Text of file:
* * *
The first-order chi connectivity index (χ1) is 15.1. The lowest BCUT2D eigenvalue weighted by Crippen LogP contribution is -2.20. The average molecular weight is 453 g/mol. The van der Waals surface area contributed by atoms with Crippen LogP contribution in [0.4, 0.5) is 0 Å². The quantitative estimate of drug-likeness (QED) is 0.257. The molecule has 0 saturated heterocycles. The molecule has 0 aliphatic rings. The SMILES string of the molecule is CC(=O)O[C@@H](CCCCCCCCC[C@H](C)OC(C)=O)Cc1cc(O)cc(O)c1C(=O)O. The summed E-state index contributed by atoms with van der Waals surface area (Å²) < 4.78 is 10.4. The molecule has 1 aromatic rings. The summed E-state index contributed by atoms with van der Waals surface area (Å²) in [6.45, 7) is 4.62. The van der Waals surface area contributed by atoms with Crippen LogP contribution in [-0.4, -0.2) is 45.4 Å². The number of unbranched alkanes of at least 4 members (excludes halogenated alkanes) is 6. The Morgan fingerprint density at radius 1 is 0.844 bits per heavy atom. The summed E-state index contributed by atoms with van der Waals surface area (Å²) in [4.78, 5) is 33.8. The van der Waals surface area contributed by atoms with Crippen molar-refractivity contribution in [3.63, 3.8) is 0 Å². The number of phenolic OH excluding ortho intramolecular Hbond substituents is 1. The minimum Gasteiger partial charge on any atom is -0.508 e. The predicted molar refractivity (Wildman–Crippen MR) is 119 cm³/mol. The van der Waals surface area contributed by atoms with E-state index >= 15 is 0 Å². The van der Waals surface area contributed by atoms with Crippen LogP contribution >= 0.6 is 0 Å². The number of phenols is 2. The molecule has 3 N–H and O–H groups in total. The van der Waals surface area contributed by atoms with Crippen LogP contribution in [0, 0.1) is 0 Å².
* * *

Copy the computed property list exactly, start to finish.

The first-order chi connectivity index (χ1) is 15.1. The lowest BCUT2D eigenvalue weighted by Crippen LogP contribution is -2.20. The average molecular weight is 453 g/mol. The van der Waals surface area contributed by atoms with Crippen LogP contribution in [0.4, 0.5) is 0 Å². The quantitative estimate of drug-likeness (QED) is 0.257. The molecule has 0 saturated heterocycles. The molecule has 0 aliphatic rings. The SMILES string of the molecule is CC(=O)O[C@@H](CCCCCCCCC[C@H](C)OC(C)=O)Cc1cc(O)cc(O)c1C(=O)O. The summed E-state index contributed by atoms with van der Waals surface area (Å²) < 4.78 is 10.4. The molecule has 1 aromatic rings. The summed E-state index contributed by atoms with van der Waals surface area (Å²) in [6.45, 7) is 4.62. The van der Waals surface area contributed by atoms with Crippen LogP contribution in [-0.4, -0.2) is 45.4 Å². The number of unbranched alkanes of at least 4 members (excludes halogenated alkanes) is 6. The Morgan fingerprint density at radius 1 is 0.844 bits per heavy atom. The summed E-state index contributed by atoms with van der Waals surface area (Å²) in [4.78, 5) is 33.8. The van der Waals surface area contributed by atoms with Crippen molar-refractivity contribution in [3.63, 3.8) is 0 Å². The number of phenolic OH excluding ortho intramolecular Hbond substituents is 1. The minimum Gasteiger partial charge on any atom is -0.508 e. The predicted molar refractivity (Wildman–Crippen MR) is 119 cm³/mol. The van der Waals surface area contributed by atoms with E-state index >= 15 is 0 Å². The van der Waals surface area contributed by atoms with Crippen LogP contribution >= 0.6 is 0 Å². The number of phenols is 2. The molecule has 3 N–H and O–H groups in total. The van der Waals surface area contributed by atoms with Crippen LogP contribution in [0, 0.1) is 0 Å².